As a result, Bonner sharpened her pitch. Instead of starting with a plea to help save the bees, she starts with what's in it for customers: Bee Downtown is a simple and fun way for corporations to get their employees involved in a sustainability initiative. Employees love it because they get to learn about beekeeping and biomimicry, which is learning how to solve problems by imitating how nature solves them. Plus, they get free honey to take home.
Companies love it because they get detailed stats on the local environmental impact they're making. A single honey bee hive can have over 27 million pollination events each day, Bonner says. According to her, there are almost 56 connected miles of pollinator habitats in the Raleigh-Durham area, thanks in part to these corporations doing their small part. The impact, however, spreads far beyond the pollination of flowers and plants. Bonner says that 83 percent of employees say the hives make them more proud to work for their company, and over 95 percent say it was the favorite employee engagement activity of the year.
Marty Flanagan, CEO of the Atlanta-based investment management company Invesco, says he was impressed with both Bonner's passion and her mission, but he also recognized the practical benefits of getting involved. "Like all companies, [our] employees really want to do more than just work at a job, and part of the purpose is to get engaged in the community," he says. Invesco will be sponsoring two beehives at a park near its headquarters.
Within her first year of running Bee Downtown full time, Bonner sold over 50 hives, enabling her to make a living wage and hire a beekeeper. To date, the company has sold 120 hives in North Carolina. Three-year hive contracts start in the five figures. The startup has four employees and revenue in 2017 hit $350,000; Bonner estimates revenue will reach $1 million in 2018.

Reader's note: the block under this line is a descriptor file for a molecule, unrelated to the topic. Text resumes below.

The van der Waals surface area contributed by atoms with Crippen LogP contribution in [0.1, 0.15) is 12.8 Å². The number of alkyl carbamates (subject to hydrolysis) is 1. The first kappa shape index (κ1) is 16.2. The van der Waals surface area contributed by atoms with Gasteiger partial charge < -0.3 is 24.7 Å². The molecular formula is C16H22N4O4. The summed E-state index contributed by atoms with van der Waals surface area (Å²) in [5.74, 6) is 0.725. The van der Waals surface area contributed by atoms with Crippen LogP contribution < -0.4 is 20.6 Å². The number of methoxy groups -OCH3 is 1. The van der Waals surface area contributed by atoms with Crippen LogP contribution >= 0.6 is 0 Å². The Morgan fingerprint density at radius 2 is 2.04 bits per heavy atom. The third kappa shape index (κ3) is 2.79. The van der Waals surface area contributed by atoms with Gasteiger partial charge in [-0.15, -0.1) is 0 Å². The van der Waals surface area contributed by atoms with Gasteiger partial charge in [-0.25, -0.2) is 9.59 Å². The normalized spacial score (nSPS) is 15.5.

Bonner says that one of the most frequent questions she's asked is, can the company scale? She admits that beekeeping isn't exactly a fast-growth business. "[We're] not just creating an app and blasting it out.... It's manual labor, it's a lot of hard work," she says.
She raised $75,000 from Engage Venture Fund in August and will use that money to expand into Atlanta, where Bee Downtown will maintain 35 to 40 hives. Bonner is also working on new revenue streams. Employees have reported that they love getting away from their desks and hanging out with the bees, but the hour-long trainings often feel too short. So the founder is planning to expand them into half-day or full-day seminars for an additional price.
"These companies can help change policy and can help us start to have a conversation around how we value agriculture," she says. "It just takes a little seed of inspiration to turn into something that you look back on in 30 years and say that I was part of that."
Correction: An earlier version of this story misidentified the CEO of Invesco. His name is Marty Flanagan.